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The purpose of this study is to identify the impact of job burnout on employee performance of the white-collar employees. The descriptive-correlational research design was used by the researchers to methodically arrange the data as the study progressed and provides sufficient and significant data that will support the findings of this study. The researchers gathered data from one hundred eighty-two (182) white-collar employees with professions such as nurses, doctors, engineers, lawyers, accountants, teachers, architects etc. in various firms residing in Luzon aging from 20-55 years old. The researchers utilized the Oldenburg Burnout to assess the level of the respondent's job burnout and the Individual Work Performance Questionnaire (IWPQ) to determine the employee performance of the respondents. The hypothesis was assessed at a 0.05 level of significance to determine the impact of job burnout on employee performance. The results of the Pearson correlation coefficient revealed a significant impact of job burnout on the employee's performance, and therefore rejects the null hypothesis.
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This study intends to bridge the unattended research gap and add to the knowledge base of ‘human resource management’ regarding the relationships between abusive supervision, and individual organizational citizenship behaviour (OCBI), through the mediation of ‘employee well-being’. For the given purpose, a sample of 250 cases was selected to collect data from non-managerial hotel employees from the metropolitan cities of Pakistan. Given responses were analysed in Smart PLS 3.0. Structural equation modelling (PLS-SEM) was used to conduct the necessary tests regarding measurement model and structural model assessment. The study found statistical support for three of the four hypotheses, confirming the deleterious role of abusive supervision in general and the intervening role of employee well-being. The findings have concluded that abusive supervision is harmful for workplaces, particularly when it comes to employees’ citizenship behaviours. Finally, the predictive relevance and r-squared values for the underlying model were also confirmed.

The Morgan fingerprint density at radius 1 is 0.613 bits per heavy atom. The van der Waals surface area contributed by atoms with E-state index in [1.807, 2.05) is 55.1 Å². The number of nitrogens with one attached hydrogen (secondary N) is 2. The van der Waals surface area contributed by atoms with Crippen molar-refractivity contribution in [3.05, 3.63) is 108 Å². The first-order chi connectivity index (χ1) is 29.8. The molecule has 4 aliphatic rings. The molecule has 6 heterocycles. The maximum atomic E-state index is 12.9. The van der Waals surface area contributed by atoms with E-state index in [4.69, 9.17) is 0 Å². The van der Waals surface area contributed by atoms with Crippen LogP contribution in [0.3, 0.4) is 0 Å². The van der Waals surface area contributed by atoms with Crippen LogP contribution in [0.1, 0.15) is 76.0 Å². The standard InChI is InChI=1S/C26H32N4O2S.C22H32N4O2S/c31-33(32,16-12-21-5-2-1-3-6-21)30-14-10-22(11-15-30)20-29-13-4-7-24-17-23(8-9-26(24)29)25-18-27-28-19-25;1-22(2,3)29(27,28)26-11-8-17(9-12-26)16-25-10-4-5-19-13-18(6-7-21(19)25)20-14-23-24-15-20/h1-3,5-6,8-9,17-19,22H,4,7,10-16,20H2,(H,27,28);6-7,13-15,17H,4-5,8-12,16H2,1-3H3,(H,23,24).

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“Reimagining Pastoral Education and Training” is a professional doctoral project born out of a burden for pastor-parish challenges that lead to pastoral dropout. A basic prelude question assesses the perceived problem: “Is there really a declining corps of young pastors leaving the ministry, disrupting their families, and congregations, and forfeiting opportunities for good when communities need their services more than ever?” The research is unequivocal in its evidence- based conclusions: Pastors are leaving the ministry at an early point in their careers. This confirmation drives a follow-up. As one who has invested a career in both parish ministry and in theological higher education, the evidence of a veritable pandemic of aborted vocations evokes a visceral response, i.e., a deeply personal research question: “How can theological higher education adapt to respond to this crisis of vocation?” Chapter two examines the literature on the relationship of vocational crisis and theological education. Findings include the fact that the presenting issue of clergy burnout and dropout is endemic to diverse Christian communities, especially, in the West. Citing an abundance of corroborating research focused on clergy burnout and dropout in North America the author employs a mixed-method response to conclude that a gap exists in not only the literature but in the lives of ordinands. Pastors have often received a mono-modal education without the vocation parish-based training long practiced in the Church. The research reveals the possibility of an in-group bias among theological educators, a cognitive bias that has perpetuated a scholastic model of theological higher education since at least the nineteenth century. A response to the problem is posited: Reimagine—reconsider and refashion—a method of spiritual and vocational formation that can produce a biblically faithful, and vocationally sustainable pastoral ministry; an education and training model that can unite the university model and the vocational model for a “Pastoral Training Model.” Chapter three is a record of research into pedagogical methodologies in the Pastoral Epistles. Evidence of a Pauline commitment to multimodality calls for an evaluation of modalities in our day, especially technology. Thus, Chapter four examines theological and philosophical voices on technology and vocational formation. The research yields compelling data that answers the first chapter questions: a multimodal teaching and learning model that embraces a renewed appreciation for the seminary and the indispensable place of the local church (or other area of ministry) can be a positive contribution to pastoral education and training. Reimagining Pastoral Education and Training can lead us “back to the future” of a Pastoral Training Model.